Their lives are so transient.”If your religion isn’t playing a significant (or any) role in your social life, it doesn’t necessarily make sense that the romantic partner you pick at this time would share your religion.
“A lot of people say marriage is an issue of opportunity —the people we go to school with, work with,” Riley said.
Thus, statistically, as an American Jew who is not Orthodox, there are overwhelming odds that I will, ultimately, marry someone who is not Jewish—if I marry at all (the fast-growing number of single Americans suggest there’s also a decent shot I won’t wed).
Moreover, it’s not just, as Riley referred to, “an issue of opportunity.” The logic behind exclusively marrying someone who shares your religion doesn’t necessarily seem compelling in a modern and increasingly secular society.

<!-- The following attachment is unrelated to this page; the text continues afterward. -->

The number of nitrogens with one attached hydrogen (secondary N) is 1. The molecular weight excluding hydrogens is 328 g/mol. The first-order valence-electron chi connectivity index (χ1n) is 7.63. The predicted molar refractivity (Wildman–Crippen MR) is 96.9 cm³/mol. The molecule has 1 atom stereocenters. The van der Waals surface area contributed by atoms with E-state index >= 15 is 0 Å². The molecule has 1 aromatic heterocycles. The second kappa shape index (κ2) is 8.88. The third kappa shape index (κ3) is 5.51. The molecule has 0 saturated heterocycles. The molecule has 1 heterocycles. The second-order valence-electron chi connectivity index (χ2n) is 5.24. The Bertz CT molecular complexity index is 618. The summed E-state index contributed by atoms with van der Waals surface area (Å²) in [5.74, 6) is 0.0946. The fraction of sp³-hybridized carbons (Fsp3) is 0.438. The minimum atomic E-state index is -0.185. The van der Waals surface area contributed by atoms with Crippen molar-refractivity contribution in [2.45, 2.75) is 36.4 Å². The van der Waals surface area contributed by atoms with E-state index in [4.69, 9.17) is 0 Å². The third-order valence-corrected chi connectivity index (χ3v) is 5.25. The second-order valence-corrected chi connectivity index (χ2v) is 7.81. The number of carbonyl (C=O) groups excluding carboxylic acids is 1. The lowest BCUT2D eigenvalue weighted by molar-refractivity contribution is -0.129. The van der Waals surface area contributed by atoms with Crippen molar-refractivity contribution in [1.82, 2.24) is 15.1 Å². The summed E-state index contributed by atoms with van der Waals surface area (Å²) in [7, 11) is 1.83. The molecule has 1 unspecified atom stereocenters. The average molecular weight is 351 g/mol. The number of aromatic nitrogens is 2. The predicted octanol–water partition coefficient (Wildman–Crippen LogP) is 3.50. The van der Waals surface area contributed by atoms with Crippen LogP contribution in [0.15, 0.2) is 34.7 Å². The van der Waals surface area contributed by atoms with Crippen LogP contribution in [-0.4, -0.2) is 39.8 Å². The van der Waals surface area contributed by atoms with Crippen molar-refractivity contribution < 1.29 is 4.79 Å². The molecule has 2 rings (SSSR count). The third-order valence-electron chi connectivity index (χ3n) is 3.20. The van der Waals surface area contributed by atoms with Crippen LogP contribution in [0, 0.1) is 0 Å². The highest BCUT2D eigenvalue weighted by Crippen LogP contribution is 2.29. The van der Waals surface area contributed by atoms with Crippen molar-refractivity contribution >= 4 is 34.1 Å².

The thought of wedding and starting a family with someone who was not a member of the tribe was not up for debate in my mind.
Or that was the case when I moved to New York City after college.
All these factors put the pressure on people not to be part of a religious community.“If you’re not a part of a religious community, attending services regularly, the chance you’ll marry someone in that community drops significantly.”Perhaps, then, it’s no wonder that the rates of Jewish intermarriage have been growing since the 1960s and are pretty darn high.According to a 2013 survey from the Pew Research Center, the rate of intermarriage among non-Orthodox Jews is 71 percent.After meeting her at a family event, his grandma, who was hard of hearing, shouted, “‘Japan saved some Jews during the war,’” Golin recalled.“I took it as, ‘Okay, I got my grandma’s stamp of approval.’”Golin’s story is an inspiring one.